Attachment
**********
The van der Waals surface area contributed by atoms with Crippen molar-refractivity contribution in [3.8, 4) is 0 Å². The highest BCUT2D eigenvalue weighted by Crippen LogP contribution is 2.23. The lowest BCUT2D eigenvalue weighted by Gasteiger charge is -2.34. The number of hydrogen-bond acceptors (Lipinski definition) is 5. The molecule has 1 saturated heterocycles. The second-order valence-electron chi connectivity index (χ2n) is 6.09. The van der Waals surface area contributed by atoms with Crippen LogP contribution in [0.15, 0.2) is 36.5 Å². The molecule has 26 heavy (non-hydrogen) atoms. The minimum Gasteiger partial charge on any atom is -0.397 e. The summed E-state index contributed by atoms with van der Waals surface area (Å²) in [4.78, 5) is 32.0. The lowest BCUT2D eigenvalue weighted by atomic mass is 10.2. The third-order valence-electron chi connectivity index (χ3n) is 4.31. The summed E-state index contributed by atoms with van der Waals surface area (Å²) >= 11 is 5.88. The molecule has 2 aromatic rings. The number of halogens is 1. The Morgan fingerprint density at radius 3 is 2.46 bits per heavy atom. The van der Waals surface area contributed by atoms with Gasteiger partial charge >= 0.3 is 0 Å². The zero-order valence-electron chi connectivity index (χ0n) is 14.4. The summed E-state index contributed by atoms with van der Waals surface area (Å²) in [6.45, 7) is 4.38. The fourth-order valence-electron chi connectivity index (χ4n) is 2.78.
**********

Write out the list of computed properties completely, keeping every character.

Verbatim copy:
The van der Waals surface area contributed by atoms with Crippen molar-refractivity contribution in [3.8, 4) is 0 Å². The highest BCUT2D eigenvalue weighted by Crippen LogP contribution is 2.23. The lowest BCUT2D eigenvalue weighted by Gasteiger charge is -2.34. The number of hydrogen-bond acceptors (Lipinski definition) is 5. The molecule has 1 saturated heterocycles. The second-order valence-electron chi connectivity index (χ2n) is 6.09. The van der Waals surface area contributed by atoms with Crippen LogP contribution in [0.15, 0.2) is 36.5 Å². The molecule has 26 heavy (non-hydrogen) atoms. The minimum Gasteiger partial charge on any atom is -0.397 e. The summed E-state index contributed by atoms with van der Waals surface area (Å²) in [4.78, 5) is 32.0. The lowest BCUT2D eigenvalue weighted by atomic mass is 10.2. The third-order valence-electron chi connectivity index (χ3n) is 4.31. The summed E-state index contributed by atoms with van der Waals surface area (Å²) >= 11 is 5.88. The molecule has 2 aromatic rings. The number of halogens is 1. The Morgan fingerprint density at radius 3 is 2.46 bits per heavy atom. The van der Waals surface area contributed by atoms with Gasteiger partial charge >= 0.3 is 0 Å². The zero-order valence-electron chi connectivity index (χ0n) is 14.4. The summed E-state index contributed by atoms with van der Waals surface area (Å²) in [6.45, 7) is 4.38. The fourth-order valence-electron chi connectivity index (χ4n) is 2.78.